TENS of thousands of ballot papers have arrived in the inboxes of SNP members or are currently winging their way through the post in the snail mail. Up and down the land members of the largest political party in the country are now able to vote on who should become their constituency candidates for next year’s Scottish Parliament elections. Forty-two of the country’s constituencies already have a sole nominee while a range of candidates are standing in the rest of the 73 seats.
There are some huge talents running for Holyrood nominations including first-time candidates, experienced retreads like myself, almost exactly the same number of male as female candidates, the largest-ever number of black and minority ethnic nominees and a record number of openly LGBT candidates. There are nominees with amazing personal backstories, excellence in public and private sector professions and impressive campaigning track records across a range of issues.
Campaigning has been energetic in recent weeks, despite restrictive rules shaped by coronavirus realities which have limited candidates to concentrate online through websites and social media. Hustings have been held via Zoom and been well attended by members keen to ask questions, with both classic and Dragon’s Den formats. Innovations have included online members hubs, making it easy for local members to get in touch directly with their candidate.
Still the challenge has remained for nominees to reach passive members who choose to support the party but don’t attend meetings or take part in campaign activities. All members are equal and have one vote, but not all members are equally reachable. Despite nominees having the opportunity to send three emails to the membership, that misses those who prefer the normal post, and it is never clear how many round-robin emails are actually read by the intended recipients, or go automatically into the junk folder.
For me the selection process has been profoundly different this time compared to my two previous rounds. After I first went through vetting ahead of the first Holyrood election, I was commuting to branch and constituency meetings from Vienna where I still worked as a journalist. Selections only directly involved a small number of delegates which was the same when I was selected for the 2001 Westminster election. What mattered then were the 21 branch and constituency delegates rather than the hundreds of members who had no direct say. While it was fortunate for me that I secured 17 of the 21 votes, it most certainly wasn’t the one member one vote system the SNP has now.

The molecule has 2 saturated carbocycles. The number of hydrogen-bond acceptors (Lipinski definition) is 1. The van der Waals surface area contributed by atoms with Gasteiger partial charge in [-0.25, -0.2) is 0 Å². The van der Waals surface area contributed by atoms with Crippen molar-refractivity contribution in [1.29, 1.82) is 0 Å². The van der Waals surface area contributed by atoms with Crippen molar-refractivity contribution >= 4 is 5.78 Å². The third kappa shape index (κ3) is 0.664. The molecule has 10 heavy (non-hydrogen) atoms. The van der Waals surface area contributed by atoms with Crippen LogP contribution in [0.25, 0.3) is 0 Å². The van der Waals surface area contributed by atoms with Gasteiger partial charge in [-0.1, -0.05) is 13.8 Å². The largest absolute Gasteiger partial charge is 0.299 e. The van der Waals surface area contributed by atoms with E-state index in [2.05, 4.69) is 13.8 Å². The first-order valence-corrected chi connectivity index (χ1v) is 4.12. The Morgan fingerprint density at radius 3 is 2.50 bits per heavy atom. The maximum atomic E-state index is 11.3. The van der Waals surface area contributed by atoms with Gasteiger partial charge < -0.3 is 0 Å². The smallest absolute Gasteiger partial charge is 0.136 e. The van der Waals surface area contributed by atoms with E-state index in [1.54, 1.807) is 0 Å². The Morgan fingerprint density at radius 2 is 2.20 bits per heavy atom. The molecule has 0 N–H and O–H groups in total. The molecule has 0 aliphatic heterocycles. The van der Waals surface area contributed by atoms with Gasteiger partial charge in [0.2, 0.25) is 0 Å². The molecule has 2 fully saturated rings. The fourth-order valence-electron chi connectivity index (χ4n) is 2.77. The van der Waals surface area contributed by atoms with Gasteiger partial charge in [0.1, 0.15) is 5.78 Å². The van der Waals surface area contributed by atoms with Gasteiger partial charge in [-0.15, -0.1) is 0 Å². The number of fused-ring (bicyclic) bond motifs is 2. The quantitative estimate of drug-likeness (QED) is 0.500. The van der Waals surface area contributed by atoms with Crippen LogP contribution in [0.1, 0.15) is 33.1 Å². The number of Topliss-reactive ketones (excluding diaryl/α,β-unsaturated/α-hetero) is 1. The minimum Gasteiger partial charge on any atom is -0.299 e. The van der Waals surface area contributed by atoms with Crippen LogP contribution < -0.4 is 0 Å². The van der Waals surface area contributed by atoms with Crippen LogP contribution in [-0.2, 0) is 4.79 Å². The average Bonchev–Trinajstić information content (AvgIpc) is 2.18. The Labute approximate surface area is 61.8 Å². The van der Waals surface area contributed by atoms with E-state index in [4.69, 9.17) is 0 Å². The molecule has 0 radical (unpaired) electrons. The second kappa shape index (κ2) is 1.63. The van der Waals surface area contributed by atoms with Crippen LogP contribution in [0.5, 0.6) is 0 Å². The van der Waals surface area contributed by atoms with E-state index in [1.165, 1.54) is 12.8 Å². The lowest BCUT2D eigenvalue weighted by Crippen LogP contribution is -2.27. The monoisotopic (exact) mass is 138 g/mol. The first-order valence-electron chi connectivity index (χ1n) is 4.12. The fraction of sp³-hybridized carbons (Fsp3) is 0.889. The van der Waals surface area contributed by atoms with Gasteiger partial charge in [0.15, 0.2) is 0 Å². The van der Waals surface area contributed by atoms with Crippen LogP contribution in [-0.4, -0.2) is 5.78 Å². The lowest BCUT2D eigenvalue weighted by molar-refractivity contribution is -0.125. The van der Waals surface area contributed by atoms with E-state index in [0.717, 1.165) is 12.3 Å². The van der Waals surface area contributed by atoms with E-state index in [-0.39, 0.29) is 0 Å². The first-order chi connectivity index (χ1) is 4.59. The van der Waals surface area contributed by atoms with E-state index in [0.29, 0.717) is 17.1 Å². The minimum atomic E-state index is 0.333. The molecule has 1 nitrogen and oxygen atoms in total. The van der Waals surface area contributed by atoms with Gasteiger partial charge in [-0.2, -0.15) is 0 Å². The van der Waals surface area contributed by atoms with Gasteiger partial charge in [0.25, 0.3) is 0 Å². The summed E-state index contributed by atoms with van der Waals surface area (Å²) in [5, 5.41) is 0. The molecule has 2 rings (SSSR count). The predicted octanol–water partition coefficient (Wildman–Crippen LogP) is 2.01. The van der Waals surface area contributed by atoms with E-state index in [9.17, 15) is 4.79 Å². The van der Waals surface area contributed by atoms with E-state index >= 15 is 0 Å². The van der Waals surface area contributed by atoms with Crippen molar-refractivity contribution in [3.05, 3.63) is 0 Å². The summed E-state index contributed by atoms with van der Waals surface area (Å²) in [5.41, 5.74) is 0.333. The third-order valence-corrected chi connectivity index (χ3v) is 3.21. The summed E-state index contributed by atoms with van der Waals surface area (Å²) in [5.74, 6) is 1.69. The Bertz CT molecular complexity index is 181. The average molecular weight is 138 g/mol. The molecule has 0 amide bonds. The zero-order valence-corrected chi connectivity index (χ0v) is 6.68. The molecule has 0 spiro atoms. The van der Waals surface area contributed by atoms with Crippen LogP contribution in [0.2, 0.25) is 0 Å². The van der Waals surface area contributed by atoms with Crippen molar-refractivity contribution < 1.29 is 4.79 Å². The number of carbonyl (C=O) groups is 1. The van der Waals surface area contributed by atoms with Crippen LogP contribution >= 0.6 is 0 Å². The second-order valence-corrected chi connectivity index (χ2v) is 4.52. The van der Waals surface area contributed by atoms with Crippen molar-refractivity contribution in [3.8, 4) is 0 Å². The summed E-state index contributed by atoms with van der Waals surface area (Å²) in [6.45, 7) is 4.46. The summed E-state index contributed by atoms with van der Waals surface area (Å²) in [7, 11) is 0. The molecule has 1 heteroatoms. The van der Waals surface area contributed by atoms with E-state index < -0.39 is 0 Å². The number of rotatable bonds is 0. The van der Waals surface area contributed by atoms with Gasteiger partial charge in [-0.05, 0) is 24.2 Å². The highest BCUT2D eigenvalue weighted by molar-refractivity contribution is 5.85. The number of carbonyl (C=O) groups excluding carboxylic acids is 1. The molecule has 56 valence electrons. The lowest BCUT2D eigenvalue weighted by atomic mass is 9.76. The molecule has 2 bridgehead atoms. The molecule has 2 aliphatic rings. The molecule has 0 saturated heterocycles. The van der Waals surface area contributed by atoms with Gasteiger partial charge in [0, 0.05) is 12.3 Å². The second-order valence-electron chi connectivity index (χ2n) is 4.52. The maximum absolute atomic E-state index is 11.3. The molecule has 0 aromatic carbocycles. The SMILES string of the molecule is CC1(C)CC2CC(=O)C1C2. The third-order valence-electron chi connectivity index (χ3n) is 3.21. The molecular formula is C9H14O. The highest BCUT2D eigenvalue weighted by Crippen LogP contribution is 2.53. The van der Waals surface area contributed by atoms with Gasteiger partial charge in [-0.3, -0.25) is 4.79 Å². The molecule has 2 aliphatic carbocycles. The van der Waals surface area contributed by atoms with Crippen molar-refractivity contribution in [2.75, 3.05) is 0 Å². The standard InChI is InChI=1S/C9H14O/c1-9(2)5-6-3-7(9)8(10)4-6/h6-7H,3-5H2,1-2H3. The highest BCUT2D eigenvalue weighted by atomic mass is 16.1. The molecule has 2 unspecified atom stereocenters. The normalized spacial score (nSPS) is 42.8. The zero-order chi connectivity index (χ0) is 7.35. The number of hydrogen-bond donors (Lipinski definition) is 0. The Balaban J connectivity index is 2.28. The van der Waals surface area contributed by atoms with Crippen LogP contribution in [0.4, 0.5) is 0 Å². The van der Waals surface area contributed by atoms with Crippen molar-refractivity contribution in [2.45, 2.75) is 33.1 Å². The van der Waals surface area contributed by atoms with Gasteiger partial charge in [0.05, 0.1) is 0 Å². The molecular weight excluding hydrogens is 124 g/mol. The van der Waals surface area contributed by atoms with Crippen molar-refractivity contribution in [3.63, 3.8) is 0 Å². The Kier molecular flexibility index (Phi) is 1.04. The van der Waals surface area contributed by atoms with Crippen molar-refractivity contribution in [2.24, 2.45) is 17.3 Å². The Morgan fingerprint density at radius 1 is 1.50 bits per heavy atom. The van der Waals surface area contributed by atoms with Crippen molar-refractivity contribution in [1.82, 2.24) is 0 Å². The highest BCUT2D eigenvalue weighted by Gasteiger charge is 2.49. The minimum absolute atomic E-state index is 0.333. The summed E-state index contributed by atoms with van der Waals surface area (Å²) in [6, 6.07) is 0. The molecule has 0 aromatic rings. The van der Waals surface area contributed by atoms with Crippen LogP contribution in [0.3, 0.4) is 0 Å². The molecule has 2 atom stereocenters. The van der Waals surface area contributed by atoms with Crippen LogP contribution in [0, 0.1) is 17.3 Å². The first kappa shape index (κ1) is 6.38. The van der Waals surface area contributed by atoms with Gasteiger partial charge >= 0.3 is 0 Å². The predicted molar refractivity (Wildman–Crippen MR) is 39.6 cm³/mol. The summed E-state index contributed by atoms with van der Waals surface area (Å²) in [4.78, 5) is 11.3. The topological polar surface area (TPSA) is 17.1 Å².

Past rules allowed candidates to have the contact information of the membership so they could speak directly with members. This strongly incentivised active nominees and helped level the playing field with other nominees, who as sitting councillors, branch office-bearers, and past-candidates had an established connection with the membership.
Now in the digital age candidates need a particular skill-set: being active and effective on social media, effective at graphic design and video production and imaginative about how to make an impact. Even for candidates with a large social media following however, there is no guarantee of being able to reach the passive SNP membership. The only way to do that is by boosting social media posts.
This all has been consuming me over recent weeks and months as I seek selection in Edinburgh Central. It all seems so far away from my first experiences in the SNP when I joined 35 years ago – when the party was polling in the low teens, had two MPs and one MEP, there was no Scottish Parliament and support for independence was anaemic. How things have changed since then: with support for independence standing at a record at 58% as it is the SNP.
Edinburgh Central will be a cockpit seat in next year’s Scottish Parliament election. As the Tory-held constituency which has been (badly) represented by Ruth Davidson it will be under the closest media focus, with the expectation that the SNP must win if it wants to secure a pro-independence SNP majority at Holyrood.
Given this, Edinburgh Central requires the candidate with the most local, national and international experience. I won’t rehearse all of the arguments from my campaign (and other talented candidates are on the ballot paper too), but hopefully turnout will be high. Although most members’ votes will be returned in the next days the polls are open for two weeks, closing on Friday, November 6.
I wish all SNP nominees every success. However, not everyone will be selected. As soon as the votes are counted and winners confirmed we will all need to start working together and campaign to have as many SNP MSP’s elected as possible. May 6, 2021 is not far away. Let’s not take a single vote for granted or positive opinion poll as a guarantee of success.